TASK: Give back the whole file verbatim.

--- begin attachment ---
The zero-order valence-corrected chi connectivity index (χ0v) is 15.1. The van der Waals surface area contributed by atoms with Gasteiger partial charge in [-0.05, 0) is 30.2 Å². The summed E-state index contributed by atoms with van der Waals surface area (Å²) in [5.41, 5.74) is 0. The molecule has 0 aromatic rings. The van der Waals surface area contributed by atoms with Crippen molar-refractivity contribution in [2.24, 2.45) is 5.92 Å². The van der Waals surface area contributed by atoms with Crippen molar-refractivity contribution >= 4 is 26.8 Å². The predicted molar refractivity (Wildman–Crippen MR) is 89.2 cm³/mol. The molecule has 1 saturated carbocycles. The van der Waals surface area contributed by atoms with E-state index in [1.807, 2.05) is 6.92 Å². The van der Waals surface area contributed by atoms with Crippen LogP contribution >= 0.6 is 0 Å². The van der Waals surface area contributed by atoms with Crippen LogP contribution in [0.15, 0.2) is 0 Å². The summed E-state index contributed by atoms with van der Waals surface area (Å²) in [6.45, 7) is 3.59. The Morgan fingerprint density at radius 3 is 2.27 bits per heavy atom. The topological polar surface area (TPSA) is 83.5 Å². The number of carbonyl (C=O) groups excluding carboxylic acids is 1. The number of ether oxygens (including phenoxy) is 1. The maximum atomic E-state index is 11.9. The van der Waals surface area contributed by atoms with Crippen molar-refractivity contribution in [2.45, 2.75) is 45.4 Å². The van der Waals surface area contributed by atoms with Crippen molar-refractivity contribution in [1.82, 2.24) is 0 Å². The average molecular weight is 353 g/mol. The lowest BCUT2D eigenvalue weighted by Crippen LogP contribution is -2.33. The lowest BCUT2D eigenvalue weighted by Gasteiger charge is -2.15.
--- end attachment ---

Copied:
The zero-order valence-corrected chi connectivity index (χ0v) is 15.1. The van der Waals surface area contributed by atoms with Gasteiger partial charge in [-0.05, 0) is 30.2 Å². The summed E-state index contributed by atoms with van der Waals surface area (Å²) in [5.41, 5.74) is 0. The molecule has 0 aromatic rings. The van der Waals surface area contributed by atoms with Crippen molar-refractivity contribution in [2.24, 2.45) is 5.92 Å². The van der Waals surface area contributed by atoms with Crippen molar-refractivity contribution >= 4 is 26.8 Å². The predicted molar refractivity (Wildman–Crippen MR) is 89.2 cm³/mol. The molecule has 1 saturated carbocycles. The van der Waals surface area contributed by atoms with E-state index in [1.807, 2.05) is 6.92 Å². The van der Waals surface area contributed by atoms with Crippen LogP contribution >= 0.6 is 0 Å². The van der Waals surface area contributed by atoms with Crippen LogP contribution in [0.15, 0.2) is 0 Å². The summed E-state index contributed by atoms with van der Waals surface area (Å²) in [6.45, 7) is 3.59. The Morgan fingerprint density at radius 3 is 2.27 bits per heavy atom. The topological polar surface area (TPSA) is 83.5 Å². The number of carbonyl (C=O) groups excluding carboxylic acids is 1. The number of ether oxygens (including phenoxy) is 1. The maximum atomic E-state index is 11.9. The van der Waals surface area contributed by atoms with Crippen molar-refractivity contribution in [2.45, 2.75) is 45.4 Å². The van der Waals surface area contributed by atoms with Crippen molar-refractivity contribution in [1.82, 2.24) is 0 Å². The average molecular weight is 353 g/mol. The lowest BCUT2D eigenvalue weighted by Crippen LogP contribution is -2.33. The lowest BCUT2D eigenvalue weighted by Gasteiger charge is -2.15.